Showers of particles that erupt when cosmic rays collide with Earth's atmosphere may have just given us a viable underground navigation system.

Cosmic ray muons raining down on, and partially through, the planet's surface have allowed scientists to calculate an individual's position in a building's basement, a location in which satellite global positioning systems don't work.

This is a big step towards effective navigation underground, underwater, and at high latitudes, all places where GPS fails. According to its designers, it could be used for such purposes as carrying out search and rescue operations, undersea monitoring, tracking in radio quiet zones, and mining.

"Cosmic ray muons fall equally across the Earth and always travel at the same speed regardless of what matter they traverse, penetrating even kilometers of rock," says physicist Hiroyuki Tanaka of the University of Tokyo in Japan

"Now, by using muons, we have developed a new kind of GPS, which we have called the muometric positioning system (muPS), which works underground, indoors, and underwater."

An artist's impression of a particle shower produced by cosmic rays. (Mark Garlick/Science Photo Library/Getty)

GPS works thanks to a technique called trilateration. GPS satellites orbit Earth, broadcasting signals on carrier radio waves. A receiver – such as a cell phone or the GPS in a car – detects these signals.

The time between the dispatch and receipt of the signal gives the distance between the satellite and the receiver. Multiple distances, and the differences between them, provide the receiver's location. It's a bit like echolocation. Voilà. You are here.

But radio waves are a form of light that is pretty easily blocked. Ever notice how your car's radio cuts out when you go through a tunnel? The carrier waves used by satellite GPS can't penetrate rock or water and encounter difficulties with walls and trees. In addition, GPS doesn't work well at high latitudes; no GPS satellites orbit over the poles, so there's a latitudinal point at which the satellite coverage is just not very good.

For some years, Tanaka and his colleagues have investigated using cosmic ray muons as a sort of stand-in for satellite GPS signals. Muons are subatomic particles created when cosmic rays from sources like distant supernovae or the Sun collide with particles in Earth's atmosphere, and they're pretty much everywhere; a muon is estimated to hit every square centimeter of Earth once a minute or so.

Simulation of the shower of particles, including muons, that results when a cosmic ray particle collides with the atmosphere. (Dinoj/Wikimedia Commons/CC BY 2.5)

They travel at near-light speed and can penetrate deep underground (they're harmless; you probably have muons zooming through you right now). They've been used to effectively X-ray structures like pyramids, but their ability to penetrate where light cannot gave scientists the idea to try using them for navigation.

The idea is a lot like GPS. Four muon-detecting reference stations are placed above ground, and the muon-detecting receiver is placed either on a person or underground. For instance, muPS was initially developed to detect how volcanic activity or tectonic movement changes the seafloor.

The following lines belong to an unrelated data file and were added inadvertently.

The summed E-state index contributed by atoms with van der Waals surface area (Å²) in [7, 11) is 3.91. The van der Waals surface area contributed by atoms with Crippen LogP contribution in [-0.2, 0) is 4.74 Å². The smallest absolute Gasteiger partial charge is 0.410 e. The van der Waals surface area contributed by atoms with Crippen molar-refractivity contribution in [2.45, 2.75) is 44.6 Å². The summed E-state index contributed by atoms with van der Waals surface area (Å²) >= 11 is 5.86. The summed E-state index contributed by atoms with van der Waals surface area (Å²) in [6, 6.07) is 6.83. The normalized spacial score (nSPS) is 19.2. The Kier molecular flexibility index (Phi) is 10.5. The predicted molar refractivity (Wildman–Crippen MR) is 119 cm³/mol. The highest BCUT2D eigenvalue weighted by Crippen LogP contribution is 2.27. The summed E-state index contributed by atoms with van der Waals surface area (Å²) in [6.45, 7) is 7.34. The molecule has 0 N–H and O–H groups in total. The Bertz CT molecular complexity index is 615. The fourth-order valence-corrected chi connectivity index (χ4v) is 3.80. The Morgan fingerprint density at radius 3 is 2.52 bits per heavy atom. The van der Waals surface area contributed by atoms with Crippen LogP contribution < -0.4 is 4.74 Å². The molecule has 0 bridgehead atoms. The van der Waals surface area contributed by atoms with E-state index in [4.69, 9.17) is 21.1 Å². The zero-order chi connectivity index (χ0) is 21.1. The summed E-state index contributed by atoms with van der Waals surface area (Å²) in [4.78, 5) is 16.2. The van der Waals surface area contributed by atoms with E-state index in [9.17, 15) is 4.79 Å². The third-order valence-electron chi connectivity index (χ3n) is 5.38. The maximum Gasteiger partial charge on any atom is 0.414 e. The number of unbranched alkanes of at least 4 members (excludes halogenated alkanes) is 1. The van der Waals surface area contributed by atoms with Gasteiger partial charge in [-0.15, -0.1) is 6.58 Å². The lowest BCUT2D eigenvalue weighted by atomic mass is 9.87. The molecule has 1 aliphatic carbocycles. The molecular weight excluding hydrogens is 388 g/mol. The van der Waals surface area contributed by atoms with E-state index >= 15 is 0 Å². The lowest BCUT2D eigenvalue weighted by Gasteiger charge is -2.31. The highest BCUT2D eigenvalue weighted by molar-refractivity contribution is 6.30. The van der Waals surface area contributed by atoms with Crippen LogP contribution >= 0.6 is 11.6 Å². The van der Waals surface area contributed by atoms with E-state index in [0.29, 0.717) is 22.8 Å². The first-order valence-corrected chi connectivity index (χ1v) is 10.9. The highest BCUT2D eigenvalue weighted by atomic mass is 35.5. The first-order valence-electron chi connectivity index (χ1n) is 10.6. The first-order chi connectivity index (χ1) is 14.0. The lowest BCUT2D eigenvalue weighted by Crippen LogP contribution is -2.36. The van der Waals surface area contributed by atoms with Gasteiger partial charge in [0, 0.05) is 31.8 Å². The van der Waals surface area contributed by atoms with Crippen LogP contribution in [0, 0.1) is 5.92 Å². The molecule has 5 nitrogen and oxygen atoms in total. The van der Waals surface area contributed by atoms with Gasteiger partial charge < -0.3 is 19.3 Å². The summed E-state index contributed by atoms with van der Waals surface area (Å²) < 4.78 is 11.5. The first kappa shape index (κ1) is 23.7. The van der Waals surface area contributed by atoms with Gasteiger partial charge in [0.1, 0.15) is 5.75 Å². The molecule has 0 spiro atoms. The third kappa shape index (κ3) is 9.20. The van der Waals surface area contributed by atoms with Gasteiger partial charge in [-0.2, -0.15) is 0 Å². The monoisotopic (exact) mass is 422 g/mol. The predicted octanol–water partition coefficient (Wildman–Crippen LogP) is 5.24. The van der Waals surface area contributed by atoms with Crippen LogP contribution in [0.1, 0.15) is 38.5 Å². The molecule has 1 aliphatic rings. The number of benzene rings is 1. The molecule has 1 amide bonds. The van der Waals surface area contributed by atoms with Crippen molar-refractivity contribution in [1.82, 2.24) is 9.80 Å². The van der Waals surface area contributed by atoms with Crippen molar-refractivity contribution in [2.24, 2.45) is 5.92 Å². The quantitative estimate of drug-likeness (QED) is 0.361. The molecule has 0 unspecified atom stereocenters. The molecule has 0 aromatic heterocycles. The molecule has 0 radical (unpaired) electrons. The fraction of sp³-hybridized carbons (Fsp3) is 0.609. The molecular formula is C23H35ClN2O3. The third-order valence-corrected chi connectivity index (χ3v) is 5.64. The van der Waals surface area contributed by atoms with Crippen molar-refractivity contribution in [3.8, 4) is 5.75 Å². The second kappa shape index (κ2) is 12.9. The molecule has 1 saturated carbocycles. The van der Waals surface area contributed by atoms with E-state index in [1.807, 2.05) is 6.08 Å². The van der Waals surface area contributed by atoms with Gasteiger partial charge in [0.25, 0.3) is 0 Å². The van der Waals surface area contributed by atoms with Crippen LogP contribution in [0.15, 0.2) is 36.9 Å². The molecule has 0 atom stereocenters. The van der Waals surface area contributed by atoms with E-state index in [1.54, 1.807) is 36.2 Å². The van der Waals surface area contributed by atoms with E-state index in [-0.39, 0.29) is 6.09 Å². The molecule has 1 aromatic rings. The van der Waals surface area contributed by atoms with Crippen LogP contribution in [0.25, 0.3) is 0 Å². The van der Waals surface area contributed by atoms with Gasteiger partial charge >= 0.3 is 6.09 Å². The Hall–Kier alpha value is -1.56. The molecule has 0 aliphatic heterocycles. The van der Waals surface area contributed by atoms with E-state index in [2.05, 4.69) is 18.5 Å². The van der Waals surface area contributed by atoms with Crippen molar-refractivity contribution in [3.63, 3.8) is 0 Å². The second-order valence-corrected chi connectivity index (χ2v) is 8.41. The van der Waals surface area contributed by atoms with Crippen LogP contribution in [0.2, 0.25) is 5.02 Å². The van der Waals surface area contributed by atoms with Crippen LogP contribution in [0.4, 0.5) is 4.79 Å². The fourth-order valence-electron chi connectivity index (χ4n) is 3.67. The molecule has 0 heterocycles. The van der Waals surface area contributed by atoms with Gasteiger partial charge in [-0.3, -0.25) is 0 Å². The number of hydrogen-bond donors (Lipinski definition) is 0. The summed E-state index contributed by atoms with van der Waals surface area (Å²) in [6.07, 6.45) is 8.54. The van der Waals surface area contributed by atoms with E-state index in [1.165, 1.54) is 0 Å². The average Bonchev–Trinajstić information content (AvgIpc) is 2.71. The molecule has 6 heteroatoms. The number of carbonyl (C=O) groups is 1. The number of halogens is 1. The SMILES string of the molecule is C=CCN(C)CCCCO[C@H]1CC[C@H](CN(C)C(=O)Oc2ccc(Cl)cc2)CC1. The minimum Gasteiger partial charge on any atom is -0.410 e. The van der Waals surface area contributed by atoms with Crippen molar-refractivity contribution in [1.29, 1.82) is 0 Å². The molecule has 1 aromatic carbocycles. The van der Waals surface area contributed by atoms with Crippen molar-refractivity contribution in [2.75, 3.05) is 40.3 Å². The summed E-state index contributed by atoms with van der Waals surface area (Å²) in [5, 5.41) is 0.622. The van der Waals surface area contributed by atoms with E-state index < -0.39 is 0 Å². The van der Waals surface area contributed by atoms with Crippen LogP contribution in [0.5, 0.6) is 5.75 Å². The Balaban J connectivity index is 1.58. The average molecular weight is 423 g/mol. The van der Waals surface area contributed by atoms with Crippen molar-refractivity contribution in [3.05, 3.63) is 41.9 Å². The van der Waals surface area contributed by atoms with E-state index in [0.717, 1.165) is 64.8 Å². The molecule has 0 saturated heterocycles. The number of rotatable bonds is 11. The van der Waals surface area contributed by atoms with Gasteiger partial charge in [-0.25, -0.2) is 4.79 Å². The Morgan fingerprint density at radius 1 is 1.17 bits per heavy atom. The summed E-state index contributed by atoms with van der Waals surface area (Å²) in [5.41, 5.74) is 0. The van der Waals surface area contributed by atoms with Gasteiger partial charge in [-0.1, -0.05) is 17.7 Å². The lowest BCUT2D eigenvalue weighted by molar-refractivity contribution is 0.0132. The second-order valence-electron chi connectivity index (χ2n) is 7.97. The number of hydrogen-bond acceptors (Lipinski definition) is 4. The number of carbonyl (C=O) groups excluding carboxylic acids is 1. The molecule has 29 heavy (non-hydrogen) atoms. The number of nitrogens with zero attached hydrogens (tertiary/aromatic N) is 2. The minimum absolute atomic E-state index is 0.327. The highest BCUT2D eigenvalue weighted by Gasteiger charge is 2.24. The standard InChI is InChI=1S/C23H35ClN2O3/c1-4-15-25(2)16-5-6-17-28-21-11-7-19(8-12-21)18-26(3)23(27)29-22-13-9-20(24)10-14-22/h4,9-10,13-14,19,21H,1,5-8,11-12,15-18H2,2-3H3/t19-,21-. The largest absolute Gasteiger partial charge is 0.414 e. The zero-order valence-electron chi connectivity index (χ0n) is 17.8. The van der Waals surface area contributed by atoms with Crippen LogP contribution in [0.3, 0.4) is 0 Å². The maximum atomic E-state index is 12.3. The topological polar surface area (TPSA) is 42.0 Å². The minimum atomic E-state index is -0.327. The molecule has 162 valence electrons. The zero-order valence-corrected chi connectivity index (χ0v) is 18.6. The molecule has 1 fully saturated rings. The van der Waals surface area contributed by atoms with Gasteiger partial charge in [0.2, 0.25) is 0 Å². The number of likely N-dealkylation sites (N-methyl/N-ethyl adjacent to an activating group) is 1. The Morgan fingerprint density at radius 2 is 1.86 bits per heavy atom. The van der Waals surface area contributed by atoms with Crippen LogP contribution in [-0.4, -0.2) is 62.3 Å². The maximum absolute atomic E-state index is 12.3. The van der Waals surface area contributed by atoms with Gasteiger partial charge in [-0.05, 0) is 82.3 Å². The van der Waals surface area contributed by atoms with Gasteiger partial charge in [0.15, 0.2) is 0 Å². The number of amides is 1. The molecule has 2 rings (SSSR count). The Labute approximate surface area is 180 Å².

As a shower of muons falls, they first travel through the reference detectors before making their way to the receiver. The time lag between the reference detectors and the receivers allows for trilateration, giving the receiver's coordinates. However, the first muPS system had to be wired, which is not very practical for someone moving about. Now, the team has taken the system wireless.

The reference detectors and the receiver were all connected to a synchronized, precision quartz clock. One of the reference detectors was placed on the sixth floor of a building while a person carrying the receiver moved around in the basement. The new system is called the muometric wireless navigation system (MuWNS).

Schematic showing how the MuwNS system works. (Tanaki et al., iScience, 2023)

It's not quite there yet. The receiver's coordinates were not tracked in real-time; the team took measurements and used them to reconstruct the route the person took through the basement corridors. They were able to do so with reasonable accuracy, but it could get better, Tanaki says.

"The current accuracy of MuWNS is between 2 meters and 25 meters (6.5 and 82 feet), with a range of up to 100 meters, depending on the depth and speed of the person walking. This is as good as, if not better than, single-point GPS positioning aboveground in urban areas," he explains.

"But it is still far from a practical level. People need 1-meter accuracy, and the key to this is the time synchronization."

In other words, it needs better clocks, such as the chip-scale atomic clocks that measure time by the regular spin transitions of cesium atoms changing energy states.

Such clocks are currently too expensive, and they may not remain so. Meanwhile, the team hopes to work on scaling down the size of the rest of the equipment to something that can fit in the hand.

"With these new results," they write in their paper, "it is clear that with further improvements, MuWNS can be adapted to improve autonomous mobile robot navigation, positioning, and other underground and underwater practical applications."

The research has been published in iScience.